Retention Period for Personnel Files Versus Deletion Period: What Applies?

Personnel files are extremely sensitive, because they contain employees’ personal data. The retention periods for these data are legally clearly defined. But which period applies to which part of the file? And how can HR employees maintain an overview? Here we give you a summary of the most important legal storage obligations.

The various retention periods of personnel files

Retention period for application documents: three months

The retention period for applicant data is three months after the conclusion of the application process, because according to the Equal Treatment Law there is the possibility of an objection. If there is an objection, the human resources department must, of course, retain these data until the objection process is finished. Furthermore, application documents may be stored in an applicant pool if there is written agreement to that. As a rule, application documents go through an examination workflow. Here, too, the persons responsible absolutely must make sure to document this and to delete the data from the workflow after the end of the purpose.

Retention period for personnel files: three years

If an employee leaves the company, the personnel file must be retained for three years in order to satisfy any claims, such as a request for a letter of reference. The period is calculated from December 31 of the year in which the employment contract ended. It is possible that parts of the personnel file will be retained which are subject to regulations of tax law, social security law and employment law, because the human resources department individually determines the contents of the file. Longer retention periods apply here.

Tax law retention period for personnel files: six years

If external payroll tax audits are pending, tax auditors require access to the parts of the personnel file which are relevant to tax law (EStG § 42f.). They determine if the employer has properly paid social security contributions and church and payroll taxes. Therefore, documents such as pay slips, tax cards and documents for wage tax deduction may only be deleted after six years.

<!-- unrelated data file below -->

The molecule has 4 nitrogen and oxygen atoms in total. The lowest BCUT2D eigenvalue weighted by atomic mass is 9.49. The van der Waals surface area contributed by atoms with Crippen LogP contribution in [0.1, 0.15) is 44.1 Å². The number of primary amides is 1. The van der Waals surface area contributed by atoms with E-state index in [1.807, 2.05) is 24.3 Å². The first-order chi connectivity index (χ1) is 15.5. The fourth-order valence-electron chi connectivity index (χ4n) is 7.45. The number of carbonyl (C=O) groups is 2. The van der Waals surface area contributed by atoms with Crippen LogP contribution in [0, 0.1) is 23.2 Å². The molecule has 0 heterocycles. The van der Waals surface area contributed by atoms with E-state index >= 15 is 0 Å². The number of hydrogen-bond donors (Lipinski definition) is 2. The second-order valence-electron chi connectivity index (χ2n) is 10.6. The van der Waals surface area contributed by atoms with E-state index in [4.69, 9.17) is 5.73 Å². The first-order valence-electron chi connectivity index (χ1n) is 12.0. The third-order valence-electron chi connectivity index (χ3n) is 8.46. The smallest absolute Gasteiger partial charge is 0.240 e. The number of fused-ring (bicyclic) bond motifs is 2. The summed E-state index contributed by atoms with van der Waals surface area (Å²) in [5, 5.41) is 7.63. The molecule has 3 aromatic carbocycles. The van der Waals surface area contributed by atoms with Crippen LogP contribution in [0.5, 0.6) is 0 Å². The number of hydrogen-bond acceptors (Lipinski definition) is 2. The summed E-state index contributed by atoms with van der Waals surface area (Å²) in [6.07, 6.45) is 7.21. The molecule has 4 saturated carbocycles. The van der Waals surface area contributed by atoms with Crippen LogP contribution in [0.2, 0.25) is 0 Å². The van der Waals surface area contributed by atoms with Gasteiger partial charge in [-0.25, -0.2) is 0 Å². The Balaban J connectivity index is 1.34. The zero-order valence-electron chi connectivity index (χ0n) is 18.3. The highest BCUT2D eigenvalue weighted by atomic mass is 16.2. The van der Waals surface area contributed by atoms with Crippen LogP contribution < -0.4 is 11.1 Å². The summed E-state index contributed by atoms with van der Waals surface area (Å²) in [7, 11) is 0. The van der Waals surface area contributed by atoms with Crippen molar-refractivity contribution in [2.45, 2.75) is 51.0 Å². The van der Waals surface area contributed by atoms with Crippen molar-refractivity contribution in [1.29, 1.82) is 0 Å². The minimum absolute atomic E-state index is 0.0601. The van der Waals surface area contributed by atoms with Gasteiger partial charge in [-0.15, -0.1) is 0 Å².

Before disposing of personnel files, managers absolutely must check if wage records which are used for determining profit are included. There is a ten year retention requirement for these.

The digitization of personnel files supports the personnel department in automatically meeting important deadlines and dates.

Social security law retention period: five to 30 years

In this case, the Social Security Code is required. The social security law retention period includes contribution calculations and statements of the all-risk insurance contribution. For wage statements about work hours and wages paid in personnel files, there is a retention period of five years. The company pension plan, on the other hand, has a special status. The retention period for wage records, six years, applies. Unless former employees do not claim a company pension within six years, in which case the retention period is 30 years.

Digitization provides an overview of personnel files

The many different legal regulations, but also internal rules, present the human resources department with tremendous challenges. If personnel files are still on paper, they must be regularly reviewed and checked after expired retention periods – manually. Paper files are usually distributed in companies, with some data even in different departments. The digitization of human resources processes can be one solution for easily managing the observance of retention and deletion period easily. Digital personnel files provide clarity, need less storage space and save time and money in contract management. All employee data and the associated documents are stored centrally in a file. Furthermore, human resource managers can automate deletion periods by defining deletion concepts in the HR management system for the different requirements. That way, data protection is easily implemented and becomes part of the daily process in human resources departments.

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